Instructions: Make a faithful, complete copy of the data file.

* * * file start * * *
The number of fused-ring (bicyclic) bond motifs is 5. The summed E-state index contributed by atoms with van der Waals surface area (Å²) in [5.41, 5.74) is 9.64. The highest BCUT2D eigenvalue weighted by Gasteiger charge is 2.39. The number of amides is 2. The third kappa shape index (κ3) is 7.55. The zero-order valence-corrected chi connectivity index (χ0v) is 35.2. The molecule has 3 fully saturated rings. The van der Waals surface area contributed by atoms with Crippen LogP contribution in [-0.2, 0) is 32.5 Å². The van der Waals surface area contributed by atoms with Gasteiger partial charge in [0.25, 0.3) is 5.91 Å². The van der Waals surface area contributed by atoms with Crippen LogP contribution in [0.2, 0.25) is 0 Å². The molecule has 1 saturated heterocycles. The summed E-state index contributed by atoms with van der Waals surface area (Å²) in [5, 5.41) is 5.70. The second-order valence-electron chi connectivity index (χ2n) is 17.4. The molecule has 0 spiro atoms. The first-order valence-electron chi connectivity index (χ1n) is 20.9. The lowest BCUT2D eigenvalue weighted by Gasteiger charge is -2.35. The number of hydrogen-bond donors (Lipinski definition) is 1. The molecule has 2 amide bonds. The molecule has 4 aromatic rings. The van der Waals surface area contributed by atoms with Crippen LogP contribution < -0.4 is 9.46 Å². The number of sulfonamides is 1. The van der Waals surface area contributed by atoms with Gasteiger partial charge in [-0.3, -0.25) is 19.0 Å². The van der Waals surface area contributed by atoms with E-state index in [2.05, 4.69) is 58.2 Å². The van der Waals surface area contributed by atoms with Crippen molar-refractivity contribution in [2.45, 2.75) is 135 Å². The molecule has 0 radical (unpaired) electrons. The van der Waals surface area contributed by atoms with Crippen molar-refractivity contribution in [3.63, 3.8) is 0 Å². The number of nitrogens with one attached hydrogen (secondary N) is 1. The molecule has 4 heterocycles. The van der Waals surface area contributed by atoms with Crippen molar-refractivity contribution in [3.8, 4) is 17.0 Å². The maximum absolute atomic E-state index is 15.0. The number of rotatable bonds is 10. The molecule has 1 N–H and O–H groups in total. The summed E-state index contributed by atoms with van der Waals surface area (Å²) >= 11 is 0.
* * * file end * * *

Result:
The number of fused-ring (bicyclic) bond motifs is 5. The summed E-state index contributed by atoms with van der Waals surface area (Å²) in [5.41, 5.74) is 9.64. The highest BCUT2D eigenvalue weighted by Gasteiger charge is 2.39. The number of amides is 2. The third kappa shape index (κ3) is 7.55. The zero-order valence-corrected chi connectivity index (χ0v) is 35.2. The molecule has 3 fully saturated rings. The van der Waals surface area contributed by atoms with Crippen LogP contribution in [-0.2, 0) is 32.5 Å². The van der Waals surface area contributed by atoms with Gasteiger partial charge in [0.25, 0.3) is 5.91 Å². The van der Waals surface area contributed by atoms with Crippen LogP contribution in [0.2, 0.25) is 0 Å². The molecule has 1 saturated heterocycles. The summed E-state index contributed by atoms with van der Waals surface area (Å²) in [5, 5.41) is 5.70. The second-order valence-electron chi connectivity index (χ2n) is 17.4. The molecule has 0 spiro atoms. The first-order valence-electron chi connectivity index (χ1n) is 20.9. The lowest BCUT2D eigenvalue weighted by Gasteiger charge is -2.35. The number of hydrogen-bond donors (Lipinski definition) is 1. The molecule has 2 amide bonds. The molecule has 4 aromatic rings. The van der Waals surface area contributed by atoms with Crippen LogP contribution < -0.4 is 9.46 Å². The number of sulfonamides is 1. The van der Waals surface area contributed by atoms with Gasteiger partial charge in [-0.3, -0.25) is 19.0 Å². The van der Waals surface area contributed by atoms with E-state index in [2.05, 4.69) is 58.2 Å². The van der Waals surface area contributed by atoms with Crippen molar-refractivity contribution in [2.45, 2.75) is 135 Å². The molecule has 0 radical (unpaired) electrons. The van der Waals surface area contributed by atoms with Crippen molar-refractivity contribution in [3.63, 3.8) is 0 Å². The number of nitrogens with one attached hydrogen (secondary N) is 1. The molecule has 4 heterocycles. The van der Waals surface area contributed by atoms with Crippen molar-refractivity contribution in [3.8, 4) is 17.0 Å². The maximum absolute atomic E-state index is 15.0. The number of rotatable bonds is 10. The molecule has 1 N–H and O–H groups in total. The summed E-state index contributed by atoms with van der Waals surface area (Å²) >= 11 is 0.